Benjamin Gompertz - Medicine in Ghana
Buying mangos on the side of the road, showering every morning by throwing buckets of cold water over ourselves, and playing football with what seemed like the whole village; my two-week Medicine High School Special in Ghana was not something I’ll soon forget.
Arriving in Ghana
The moment I arrived in Accra, I was struck by the dense hordes of people gathering outside the airport. I met with other volunteers doing the same project as me and after a hot night in a local hostel, we left the crowds of Accra and began the three-hour dive to Cape Coast. Despite breaking down and having to continue in another car with a different driver, we finally arrived in a town very different from the loud bustle of Accra, where we met with our host family.
My host family
My host family couldn’t have been more welcoming of their eight guests. They loved having us around, and were always asking if we needed help. They filled our bucket showers and washed our clothes, even though we offered to do these chores ourselves.
In the evenings, we relaxed by talking and playing cards with our host family until late in the night. On the day we arrived, we began a spontaneous football match with them and they were really good. They are some of the funniest people I’ve ever met and we all had lots of fun.
The family was very big. There were sons, nephews, nieces, and aunts; so many family members that we couldn’t keep track of how everyone was related. Even after a week, we were still meeting new people in the house! There were always visitors coming to the house and they all wanted to meet us. One evening, the family took us to local mass where there was singing and dancing for everyone. We were welcomed into the service by the pastor and everyone was happy to see us there.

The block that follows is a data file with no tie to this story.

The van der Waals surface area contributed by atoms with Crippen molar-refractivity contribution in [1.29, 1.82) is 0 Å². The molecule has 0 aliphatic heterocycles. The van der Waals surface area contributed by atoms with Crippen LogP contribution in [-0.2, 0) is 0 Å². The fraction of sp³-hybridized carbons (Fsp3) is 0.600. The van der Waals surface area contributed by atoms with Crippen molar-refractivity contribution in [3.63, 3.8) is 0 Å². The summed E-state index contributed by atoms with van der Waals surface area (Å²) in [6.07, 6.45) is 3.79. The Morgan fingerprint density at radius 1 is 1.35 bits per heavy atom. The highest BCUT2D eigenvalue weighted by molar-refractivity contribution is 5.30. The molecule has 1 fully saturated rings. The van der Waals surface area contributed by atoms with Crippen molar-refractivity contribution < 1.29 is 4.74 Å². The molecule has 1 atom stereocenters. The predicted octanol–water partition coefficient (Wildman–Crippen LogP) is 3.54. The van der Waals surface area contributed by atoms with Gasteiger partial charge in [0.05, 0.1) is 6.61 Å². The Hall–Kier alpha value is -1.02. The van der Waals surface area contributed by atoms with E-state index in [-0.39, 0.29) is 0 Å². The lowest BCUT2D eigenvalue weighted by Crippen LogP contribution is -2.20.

From our host family’s home, we were picked up by our driver and Projects Abroad supervisors every morning to be taken to community outreaches, schools, hospital placements, or leprosy camps.
My Medicine placement
For us, the community outreaches made up the most of our volunteering work. We helped with testing for malaria and hepatitis B, as well as checking vitals and testing patients’ blood type. Every new community presented a new challenge. We had to adapt our system if a community didn’t have as many tables or chairs as we wanted. We had to keep looking for ways to make our visits more efficient.
We also worked at a school that looks after orphans. At this school, many were ill and had no family or place to go to outside the school. We came to dress wounds and treat infections. Many of the children had damaged feet because they didn’t have proper shoes and the school has very little resources to help them. Just having us there made them all so happy. When we arrived, they sat us down and performed singing and dancing to thank us for coming. All of the children wanted to know our names and get to know us.
We also went once a week to volunteer in a teaching hospital. We each got to choose a ward to work in for the day. I chose the female medical and male surgical wards. Being high school students, there wasn’t much that we could do for the nurses, but we were taught how to dress and undress wounds, which I got to practice on patients who needed to have leg amputations due to diabetes.
It was interesting to see how the nurses made the most of what they had, because their supplies were limited. All records had to be written because they had no computers. I had lots of fun talking to the nurses I was working with, who enjoyed showing me around their ward and introducing me to patients.
Leaving the host family was probably the most drawn-out and emotional farewell of my life. Having lived with my host family for two weeks, I had become one of the sons of the family. However, saying goodbye to the other volunteers may have been even worse. We had done everything together all day, every day for two weeks and had become like a family. With a hug, we agreed to come back and we left each other. Not long after my goodbyes, I boarded a plane and said my goodbyes to my beautiful second home, Ghana.